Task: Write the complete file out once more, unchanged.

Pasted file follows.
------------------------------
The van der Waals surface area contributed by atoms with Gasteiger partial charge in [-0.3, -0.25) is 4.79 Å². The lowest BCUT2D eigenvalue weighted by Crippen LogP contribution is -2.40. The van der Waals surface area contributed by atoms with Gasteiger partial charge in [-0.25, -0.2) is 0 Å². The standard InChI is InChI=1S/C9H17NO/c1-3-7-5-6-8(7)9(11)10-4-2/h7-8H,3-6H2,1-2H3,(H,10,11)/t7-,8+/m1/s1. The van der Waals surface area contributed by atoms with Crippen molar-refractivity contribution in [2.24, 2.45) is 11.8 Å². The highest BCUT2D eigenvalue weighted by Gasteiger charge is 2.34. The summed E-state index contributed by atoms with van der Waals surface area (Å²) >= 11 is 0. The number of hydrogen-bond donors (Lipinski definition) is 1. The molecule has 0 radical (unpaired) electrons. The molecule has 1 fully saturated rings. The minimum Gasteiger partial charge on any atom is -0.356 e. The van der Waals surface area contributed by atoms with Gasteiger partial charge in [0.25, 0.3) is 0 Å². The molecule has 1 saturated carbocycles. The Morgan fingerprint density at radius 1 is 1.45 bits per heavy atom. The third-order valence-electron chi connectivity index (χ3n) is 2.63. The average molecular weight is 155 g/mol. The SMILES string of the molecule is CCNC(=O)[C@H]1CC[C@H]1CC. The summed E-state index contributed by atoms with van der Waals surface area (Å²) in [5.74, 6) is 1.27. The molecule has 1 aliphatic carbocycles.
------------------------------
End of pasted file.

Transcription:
The van der Waals surface area contributed by atoms with Gasteiger partial charge in [-0.3, -0.25) is 4.79 Å². The lowest BCUT2D eigenvalue weighted by Crippen LogP contribution is -2.40. The van der Waals surface area contributed by atoms with Gasteiger partial charge in [-0.25, -0.2) is 0 Å². The standard InChI is InChI=1S/C9H17NO/c1-3-7-5-6-8(7)9(11)10-4-2/h7-8H,3-6H2,1-2H3,(H,10,11)/t7-,8+/m1/s1. The van der Waals surface area contributed by atoms with Crippen molar-refractivity contribution in [2.24, 2.45) is 11.8 Å². The highest BCUT2D eigenvalue weighted by Gasteiger charge is 2.34. The summed E-state index contributed by atoms with van der Waals surface area (Å²) >= 11 is 0. The number of hydrogen-bond donors (Lipinski definition) is 1. The molecule has 0 radical (unpaired) electrons. The molecule has 1 fully saturated rings. The minimum Gasteiger partial charge on any atom is -0.356 e. The van der Waals surface area contributed by atoms with Gasteiger partial charge in [0.25, 0.3) is 0 Å². The molecule has 1 saturated carbocycles. The Morgan fingerprint density at radius 1 is 1.45 bits per heavy atom. The third-order valence-electron chi connectivity index (χ3n) is 2.63. The average molecular weight is 155 g/mol. The SMILES string of the molecule is CCNC(=O)[C@H]1CC[C@H]1CC. The summed E-state index contributed by atoms with van der Waals surface area (Å²) in [5.74, 6) is 1.27. The molecule has 1 aliphatic carbocycles.